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Online Poker Payment Processor Hit With Lawsuit

Written by:
Guest
Published on:
Jun/14/2009

By James Mccullough

The Courier-Mail, Australia

QUEENSLAND'S baby-faced internet tycoon Daniel Tzvetkoff is being targeted in a $52 million legal action by an online gambling firm.

The lawsuit is the latest in a series of blows in recent months for the 25-year-old who first hit the headlines last year when he bought the state's most expensive home, spending $27 million for an unfinished beachfront mansion on the Gold Coast.

Mr Tzvetkoff is the brains behind an online billing, payments and fraud-detection system which helped him and partner Sam Sciacca, 38, build a business empire worth an estimated $120 million in last year's The Sunday Mail Top 100 Rich List.

Their firm, Intabill Inc, is now being sued by Kolyma Corporation AVV for payments which Kolyma says were not passed on.

The corporation, based in the former Dutch colony of Aruba in the southern Caribbean, operates Full Tilt Poker, one of the most popular and lucrative online gambling sites.

It was one of the biggest clients of Intabill, which is based in the Brisbane suburb of Milton.

Kolyma is seeking payment of an alleged debt of $US43 million ($A52.75 million) plus interest, which it claims has been increasing at $US13,532 a day (about A$16,590) since May 25.

The action, lodged in the Supreme Court in Brisbane on May 25, names as defendants Intabill, which is registered in the British Virgin Islands tax haven, and the Australian-registered holding company BT Projects. It also targets Mr Tzvetkoff and Mr Sciacca individually, saying they gave a guarantee to pay Kolyma money claimed to be owed.

Mr Tzvetkoff told The Sunday Mail they would defend the lawsuit "but I can't comment further".

Mr Sciacca could not be reached for comment.

Intabill had more than 5000 customers in 70 countries. It is understood that about half its revenue came from business linked to online gambling operations, with fees from just one operator topping more than $150,000 per day.

In April, Intabill laid off 96 employees - keeping about 20. Mr Tzvetkoff blamed market conditions and increased loan funding costs.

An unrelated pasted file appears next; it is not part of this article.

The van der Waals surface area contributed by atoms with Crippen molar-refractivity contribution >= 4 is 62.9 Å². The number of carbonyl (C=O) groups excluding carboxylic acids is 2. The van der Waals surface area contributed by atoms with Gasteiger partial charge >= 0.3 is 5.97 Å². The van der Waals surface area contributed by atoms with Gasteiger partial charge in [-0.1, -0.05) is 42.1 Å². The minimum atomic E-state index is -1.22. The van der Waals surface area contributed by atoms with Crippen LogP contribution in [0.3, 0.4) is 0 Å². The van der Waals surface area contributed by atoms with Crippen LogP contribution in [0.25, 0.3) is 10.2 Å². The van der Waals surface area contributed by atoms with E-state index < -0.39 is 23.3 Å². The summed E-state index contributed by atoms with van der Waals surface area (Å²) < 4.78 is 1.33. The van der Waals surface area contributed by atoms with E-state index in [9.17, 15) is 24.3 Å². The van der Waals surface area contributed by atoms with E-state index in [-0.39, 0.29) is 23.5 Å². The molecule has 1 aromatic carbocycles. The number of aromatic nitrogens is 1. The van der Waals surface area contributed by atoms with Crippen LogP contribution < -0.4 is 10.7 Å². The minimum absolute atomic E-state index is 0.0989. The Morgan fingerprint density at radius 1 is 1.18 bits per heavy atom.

In May, Intabill withdrew a multimillion-dollar sponsorship of the Team IntaRacing V8 Supercar team, announced only months earlier.

Asked on Friday about the current state of his businesses, Mr Tzvetkoff said: "We are continuing to work to rebuild during these tough times."

Mr Tzvetkoff was raised in Brisbane's southern suburbs by a school teacher mum and a father who runs weekend markets.

Benefiting from the boom times of his business, he drove a black Lamborghini Gallardo with the number plate BALLER and owned a Ferrari 599, an Audi S6, Range Rover and a Ford GT40. He had a luxurious boat and used chartered private jets.

He is a part-owner of the Zuri Lounge celebrity nightclub in Brisbane's Fortitude Valley.

It is understood the boat and most of the cars have been sold.

A year ago, Mr Tzvetkoff emerged as the mystery buyer of the $27 million half-built mansion on "millionaire's row" at Hedges Ave, Mermaid Beach, which was formerly owned by tourism tycoon Tony Smith.

The property, spread over four waterfront lots, was to be a family home for Mr Tzvetkoff, his fiancee Nicole Crisp and their son Hugo, now aged two. They planned to marry last October and move in late last year. But the wedding was postponed because Mr Tzvetkoff said he was too busy with business commitments.

The Hedges Ave property is still unfinished and they have not moved in yet.

"At the moment we are on hold," Mr Tzvetkoff said yesterday.

Salvatore "Sam" Sciacca is a lawyer with a background in commercial and corporate work, including e-commerce.

He is a cousin of former federal minister for veterans' affairs Con Sciacca, and has kept a much lower profile than Mr Tzvetkoff.

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